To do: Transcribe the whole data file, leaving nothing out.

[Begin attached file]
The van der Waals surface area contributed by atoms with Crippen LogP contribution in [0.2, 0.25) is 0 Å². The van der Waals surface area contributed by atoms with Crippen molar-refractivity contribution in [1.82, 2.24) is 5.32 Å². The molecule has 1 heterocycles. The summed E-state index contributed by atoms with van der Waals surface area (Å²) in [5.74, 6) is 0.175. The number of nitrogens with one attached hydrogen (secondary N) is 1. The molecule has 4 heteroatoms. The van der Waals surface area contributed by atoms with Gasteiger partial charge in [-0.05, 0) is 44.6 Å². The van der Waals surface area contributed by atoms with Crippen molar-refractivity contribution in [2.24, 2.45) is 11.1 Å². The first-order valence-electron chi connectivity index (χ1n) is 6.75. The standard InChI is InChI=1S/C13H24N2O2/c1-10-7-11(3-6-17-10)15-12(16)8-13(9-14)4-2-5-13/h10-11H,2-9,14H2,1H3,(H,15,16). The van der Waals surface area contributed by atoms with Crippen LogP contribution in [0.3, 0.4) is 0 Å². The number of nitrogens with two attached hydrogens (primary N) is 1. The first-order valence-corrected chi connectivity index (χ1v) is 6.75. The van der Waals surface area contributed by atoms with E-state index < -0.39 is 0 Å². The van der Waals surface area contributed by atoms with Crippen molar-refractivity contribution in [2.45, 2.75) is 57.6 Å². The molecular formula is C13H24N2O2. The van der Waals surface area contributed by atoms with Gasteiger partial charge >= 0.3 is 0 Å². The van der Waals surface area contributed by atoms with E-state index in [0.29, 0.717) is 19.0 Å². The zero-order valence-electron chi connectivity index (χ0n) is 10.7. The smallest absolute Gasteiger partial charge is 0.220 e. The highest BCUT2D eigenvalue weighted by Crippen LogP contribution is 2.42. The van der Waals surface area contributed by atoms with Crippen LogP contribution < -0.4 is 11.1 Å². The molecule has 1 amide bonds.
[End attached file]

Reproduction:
The van der Waals surface area contributed by atoms with Crippen LogP contribution in [0.2, 0.25) is 0 Å². The van der Waals surface area contributed by atoms with Crippen molar-refractivity contribution in [1.82, 2.24) is 5.32 Å². The molecule has 1 heterocycles. The summed E-state index contributed by atoms with van der Waals surface area (Å²) in [5.74, 6) is 0.175. The number of nitrogens with one attached hydrogen (secondary N) is 1. The molecule has 4 heteroatoms. The van der Waals surface area contributed by atoms with Gasteiger partial charge in [-0.05, 0) is 44.6 Å². The van der Waals surface area contributed by atoms with Crippen molar-refractivity contribution in [2.24, 2.45) is 11.1 Å². The first-order valence-electron chi connectivity index (χ1n) is 6.75. The standard InChI is InChI=1S/C13H24N2O2/c1-10-7-11(3-6-17-10)15-12(16)8-13(9-14)4-2-5-13/h10-11H,2-9,14H2,1H3,(H,15,16). The van der Waals surface area contributed by atoms with Crippen LogP contribution in [0.3, 0.4) is 0 Å². The number of nitrogens with two attached hydrogens (primary N) is 1. The first-order valence-corrected chi connectivity index (χ1v) is 6.75. The van der Waals surface area contributed by atoms with E-state index < -0.39 is 0 Å². The van der Waals surface area contributed by atoms with Crippen molar-refractivity contribution in [2.45, 2.75) is 57.6 Å². The molecular formula is C13H24N2O2. The van der Waals surface area contributed by atoms with Gasteiger partial charge >= 0.3 is 0 Å². The van der Waals surface area contributed by atoms with E-state index in [0.29, 0.717) is 19.0 Å². The zero-order valence-electron chi connectivity index (χ0n) is 10.7. The smallest absolute Gasteiger partial charge is 0.220 e. The highest BCUT2D eigenvalue weighted by Crippen LogP contribution is 2.42. The van der Waals surface area contributed by atoms with Crippen LogP contribution < -0.4 is 11.1 Å². The molecule has 1 amide bonds.